A Gift for This Moment and Wacky Cake (Gluten Free, Grain Free, and Top 14 Allergy Free)

Necessity is the mother of invention.

I remember hearing my folks say this sort of thing to each other as they sautéed their way toward dinner. I never quite understood what they meant because it never felt like we needed anything. Dinner was always awesome. My mom would dig out a few leftover baked potatoes and dice them, saggy skin and all, while my dad dug out leftover roast beef and heated up oil for hash. They chopped up onions for good measure, then tossed it all together in a hot skillet until the potatoes were crispy and golden. Dinners like that were some of my favorite, regardless of what food my folks wished they had on hand.

Now I know that our pantry sometimes got bare. Now I know my mom bought Hyrdox Cookies instead of Oreos and big tubs of generic vanilla ice cream instead of Breyers Vanilla Bean for one reason: they fit her budget better. But even those bargains were only sometimes treats. Even so, I don’t really remember going without. In fact, a bare pantry meant my dad jumped at the chance to bake a Wacky Cake–the dessert for which we always had ingredients. The fridge doesn’t have to be fully stocked with cream or eggs or milk or butter for a slice of his famous impromptu cake.

Last week I read The Kitchen Front, a novel about ordinary women struggling to cook palatable meals during WWII England. Wartime rationing redefined pantry staples, so pantry stockpiles looked awfully paltry compared to the way they looked before the war. Fresh eggs were limited; dairy products too. Food women used to take for granted were whisked away from them without their consent or approval, and before they knew it they were whirling together bits of stale bread and overcooked vegetables to make mock roast chicken. Some of their concoctions sounded just plain awful (mock anything makes me cringe), but I admired their resourcefulness and creativity nonetheless.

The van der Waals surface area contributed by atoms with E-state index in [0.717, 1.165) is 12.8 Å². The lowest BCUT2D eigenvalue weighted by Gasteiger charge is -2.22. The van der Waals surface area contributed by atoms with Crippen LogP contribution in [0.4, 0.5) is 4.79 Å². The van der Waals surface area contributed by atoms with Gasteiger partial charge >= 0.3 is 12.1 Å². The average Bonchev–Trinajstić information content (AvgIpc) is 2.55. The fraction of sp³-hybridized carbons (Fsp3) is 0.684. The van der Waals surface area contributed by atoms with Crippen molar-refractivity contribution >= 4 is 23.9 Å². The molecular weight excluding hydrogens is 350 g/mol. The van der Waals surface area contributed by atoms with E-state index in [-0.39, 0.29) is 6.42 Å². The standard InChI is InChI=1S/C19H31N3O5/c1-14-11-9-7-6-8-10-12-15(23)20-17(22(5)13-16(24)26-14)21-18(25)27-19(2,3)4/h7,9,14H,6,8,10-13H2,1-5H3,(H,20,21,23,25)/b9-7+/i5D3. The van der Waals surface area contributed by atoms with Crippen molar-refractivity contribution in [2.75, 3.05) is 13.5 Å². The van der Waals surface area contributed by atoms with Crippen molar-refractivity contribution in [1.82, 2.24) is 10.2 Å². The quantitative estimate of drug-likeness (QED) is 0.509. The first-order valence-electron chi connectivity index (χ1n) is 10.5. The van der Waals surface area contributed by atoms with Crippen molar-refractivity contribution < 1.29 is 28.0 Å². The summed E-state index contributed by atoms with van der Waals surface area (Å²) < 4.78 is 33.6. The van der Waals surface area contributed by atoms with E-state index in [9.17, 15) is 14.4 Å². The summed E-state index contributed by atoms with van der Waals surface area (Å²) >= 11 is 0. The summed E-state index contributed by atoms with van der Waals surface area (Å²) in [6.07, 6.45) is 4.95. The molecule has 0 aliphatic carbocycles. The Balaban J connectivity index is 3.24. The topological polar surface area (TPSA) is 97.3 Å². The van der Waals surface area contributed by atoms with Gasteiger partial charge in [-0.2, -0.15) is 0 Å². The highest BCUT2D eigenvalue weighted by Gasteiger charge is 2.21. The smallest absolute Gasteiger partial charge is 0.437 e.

I imagine it was heartbreaking to have to forego serving a cake on a birthday because there weren’t enough ration coupons for eggs. Someone somewhere figured out how to make cake without it–necessity is the mother of invention, right?–and vegan cakes were born out of a different sort of necessity back then.

When I put the book down, I couldn’t help but see the parallel to my own cooking life, of course. Wartime rationing isn’t to blame for the changes in my kitchen, but outside forces beyond my control stormed in and bossed me around too, and I find myself staring at a smattering of ingredients that don’t feel like enough, wondering how to make familiar food out of mock versions of the real thing. Like them, I was frustrated and angry but powerless to do much else than slip into survival mode at first and just keep cooking something. Little by little, they learned to let go of what they didn’t have and how to make do with what they did have, and so did I, and in the process new things are born–like grain free, vegan cake that is familiar and delicious.

Wacky Cake proves that God really does bring about good things out of desperately difficult situations. All the harrowing hardship of the war didn’t change the fact that women wanted to serve something celebratory and sweet. I know what that’s like on a much smaller scale, of course, but imagine how you would feel if you couldn’t serve cake for your boy’s birthday and you might understand a little. This crazy cake made out of cassava flour, cocoa powder, sugar, oil & water makes a decadent, distinctly not weird confection that could be served to just about anyone. It’s flexible enough to accommodate all kinds of allergies–a feat women working in WWII kitchens couldn’t imagine, and yet somehow they secured it long before we ever really needed it. I feel a kinship with them when I make it, because even though allergies and intolerances and dietary restrictions weren’t really a thing back then (like they are today), they knew the frustration and heartache of going without.